Dear President Biden, Vice President Harris, and Members of the 117th Congress,
Thank you for undertaking major initiatives aimed at transforming our nation’s socio-economic structures and redressing centuries of injustice against marginalized communities. Amid your push for a transformative agenda, there have been numerous calls for compromise and bipartisanship so as to heed voices that offer a different vision for the nation. Bipartisanship and compromise are good models of governance in democratic nations and are often necessary strategies; but when they become absolute ideals, they run the risk of empowering the very voices that seek to maintain an oppressive status quo.
Writing in the context of extreme economic inequality, the author of the epistle of James (2:1-7) notes that God chose those who are poor in the eyes of the world and is partial to those who have been discriminated against. This text suggests that justice is about reversing existing structures and practices that favor the wealthy and ensuring that every individual and community can live with dignity and have sufficient resources to flourish.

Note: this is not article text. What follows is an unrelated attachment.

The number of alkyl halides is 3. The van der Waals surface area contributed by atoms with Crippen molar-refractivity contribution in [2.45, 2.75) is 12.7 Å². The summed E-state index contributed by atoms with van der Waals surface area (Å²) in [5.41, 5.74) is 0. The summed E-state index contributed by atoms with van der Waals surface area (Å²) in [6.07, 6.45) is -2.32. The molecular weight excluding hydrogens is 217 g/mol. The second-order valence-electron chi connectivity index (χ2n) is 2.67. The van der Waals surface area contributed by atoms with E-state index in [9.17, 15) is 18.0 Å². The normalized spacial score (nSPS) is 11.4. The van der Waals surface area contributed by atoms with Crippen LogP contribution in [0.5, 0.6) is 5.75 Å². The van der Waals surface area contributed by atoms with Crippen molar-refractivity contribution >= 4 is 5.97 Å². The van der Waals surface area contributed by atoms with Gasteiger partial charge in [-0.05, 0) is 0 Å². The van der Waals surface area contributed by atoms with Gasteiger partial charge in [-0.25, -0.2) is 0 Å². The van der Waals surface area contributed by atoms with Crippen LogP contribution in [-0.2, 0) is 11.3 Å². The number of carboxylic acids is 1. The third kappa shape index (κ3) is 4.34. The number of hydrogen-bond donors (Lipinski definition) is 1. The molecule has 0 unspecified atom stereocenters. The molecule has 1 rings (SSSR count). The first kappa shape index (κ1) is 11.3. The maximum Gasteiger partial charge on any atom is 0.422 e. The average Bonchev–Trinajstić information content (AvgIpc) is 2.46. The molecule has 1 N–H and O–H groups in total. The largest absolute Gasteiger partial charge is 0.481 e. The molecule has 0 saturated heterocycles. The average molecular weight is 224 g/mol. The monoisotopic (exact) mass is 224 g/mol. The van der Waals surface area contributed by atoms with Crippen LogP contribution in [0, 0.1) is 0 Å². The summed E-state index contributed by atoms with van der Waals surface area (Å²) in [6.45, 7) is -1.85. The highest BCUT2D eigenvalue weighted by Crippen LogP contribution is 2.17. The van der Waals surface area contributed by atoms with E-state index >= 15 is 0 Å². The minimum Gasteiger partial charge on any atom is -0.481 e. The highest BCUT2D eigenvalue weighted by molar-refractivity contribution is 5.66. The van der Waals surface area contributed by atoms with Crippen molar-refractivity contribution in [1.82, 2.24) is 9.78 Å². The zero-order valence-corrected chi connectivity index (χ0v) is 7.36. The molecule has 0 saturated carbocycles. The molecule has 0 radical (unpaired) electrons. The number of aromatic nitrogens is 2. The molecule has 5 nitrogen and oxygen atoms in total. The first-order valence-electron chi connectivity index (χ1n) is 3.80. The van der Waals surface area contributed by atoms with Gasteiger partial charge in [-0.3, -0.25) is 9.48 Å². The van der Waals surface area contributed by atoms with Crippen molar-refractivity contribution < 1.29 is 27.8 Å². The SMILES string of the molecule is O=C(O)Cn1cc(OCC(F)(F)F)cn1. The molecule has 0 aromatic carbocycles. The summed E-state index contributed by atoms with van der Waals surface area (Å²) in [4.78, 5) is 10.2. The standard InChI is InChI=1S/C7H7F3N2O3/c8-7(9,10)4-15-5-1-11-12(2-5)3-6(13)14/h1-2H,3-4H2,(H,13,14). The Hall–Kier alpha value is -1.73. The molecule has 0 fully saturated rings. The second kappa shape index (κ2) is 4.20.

“…do not sacrifice a transformative agenda on the altar of bipartisanship.”
I urge you to forge ahead with your commitment to justice, with support from across the aisle, but even without it when necessary. Please be attentive to calls for bipartisanship, but do not sacrifice a transformative agenda on the altar of bipartisanship.
As you continue the work of restoring the moral fabric of our nation, please set a high bar for what qualifies as just and moral, and do not let the past four years serve as the measure of what is acceptable. I urge you not to let the morality of your policies and practices be defined by past policies, but by the values of compassion, empathy, and respect for everyone. Pursue your highest ideals, even if you fail at times. Transformative change requires that the measure of what is good is that which is ideal and envisions a different future, not just what is good enough.
Dr. Raj Nadella
Samuel A. Cartledge Associate Professor of New Testament
Columbia Theological Seminary